Over on the 'Positive Gooners' blog, the writer has claimed that Arsenal's win percentage this season drops from 66% to only 33% when Song hasn't played. So despite Villa's awful form this year, I am not one-hundred percent positive about the game tomorrow, especially due to my wider concern over whether we have the squad depth to successfully navigate the busy Christmas period. A scrappy 1-0 could be on the cards, and let's hope it's us that gets it.


For more Goonerboy, head over to Twitter.

Monday, December 19, 2011

A good performance, but Arsenal are still in a precarious situation

It's easy to trot out cliches about yesterday's game - it was a great advert for the premier league, etc. - but the fact of the matter is that we lost. We may have lost heroically, and we can be proud of the performance, but we're still three further behind in terms of the race for Champions League spots.

When compared to the shellacking we received just a few months ago in Manchester, we've clearly got our season back on track. Indeed, we were lucky not to come away from the match with at least a point. We went toe-to-toe with City for 90 minutes, and if anyone but Joe Hart had been in City's goal, I'm confident we'd all be feeling a little happier today.

But they did, and we don't.

What frustrated me the most about yesterday's game was that we dominated the match, in terms of possession, but we lacked a cutting edge. Perhaps ironically, the absence of Clichy was a big plus for City, as the excellent Zabaleta almost totally nullified Walcott, and thus cut-off our main supplier to van Persie. Gervinho frustrated more than he impressed, and was largely kept quiet by a combination of Toure and Richards. One feels that he could have done more to take on Toure with his pace.

In midfield, Song, Ramsey and Arteta all played well, but lacked a killer ball. Ramsey was unlucky not to score from a corner, and I'm hoping he can get goals back into his game.

At the back we were largely solid, and it wasn't a defensive mistake that cost us the game. Szcz made a good save, TV made a good interception, and we just couldn't keep it out. Indeed, where it not for JD's injury, and yet another forced reshuffling of the defensive pack, I think we might just have a kept a clean sheet.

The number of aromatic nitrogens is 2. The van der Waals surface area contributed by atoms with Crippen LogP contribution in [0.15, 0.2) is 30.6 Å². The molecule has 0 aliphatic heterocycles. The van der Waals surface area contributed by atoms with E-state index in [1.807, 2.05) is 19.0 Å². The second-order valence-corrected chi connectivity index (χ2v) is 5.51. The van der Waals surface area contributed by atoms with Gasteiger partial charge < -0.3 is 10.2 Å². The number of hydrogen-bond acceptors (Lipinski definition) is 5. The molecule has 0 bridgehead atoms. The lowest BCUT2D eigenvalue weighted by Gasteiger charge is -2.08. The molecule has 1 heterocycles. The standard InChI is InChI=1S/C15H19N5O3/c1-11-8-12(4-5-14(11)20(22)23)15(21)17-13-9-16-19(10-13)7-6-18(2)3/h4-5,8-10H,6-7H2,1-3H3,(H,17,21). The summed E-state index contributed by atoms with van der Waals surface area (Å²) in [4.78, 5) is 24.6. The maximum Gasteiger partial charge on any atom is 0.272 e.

Indeed, where the game was won and lost was not between the two starting XI's, who largely matched each other, but between the greater depth that City have in their squad.

Especially in the last ten years, football has ceased to be a team game - it has become a squad game. And the sheer weight of talent that City had in their squad ultimately came to bear. What we would give for a player like Dzeko to add a different option in the last twenty minutes of our games. He isn't even that great a player, but compared to the non-contribution that Chamakh now regularly produces, Dzeko is a demi-god.

Similarly, we need options other than Arshavin to come on to bolster our attacking players. It's time to play either Benayoun more regularly, or to give Oxlade-Chamberlain a chance, because Arshavin is now spent as an Arsenal player.

So, it comes down to this. We have a pretty decent first XI at the club - perhaps better than some of those that have sailed into the Champions League in seasons' past. But our squad depth is woeful. Obviously, no team can plan for four full-backs being injured simultaneously. Yet, we need to have new attacking options coming off the bench if we going to get the goals to put us into Europe next year, or to get us past Milan in the new year. A massive January transfer window is coming up. If we don't get it right, our mini-revival could slip away.

Don't forget to follow Goonerboy on Twitter.

Tuesday, December 13, 2011

Injury Record / Look who's Defending Putin / Torres

Few stories floating round in the Twitter-verse that I thought I'd comment on in more depth.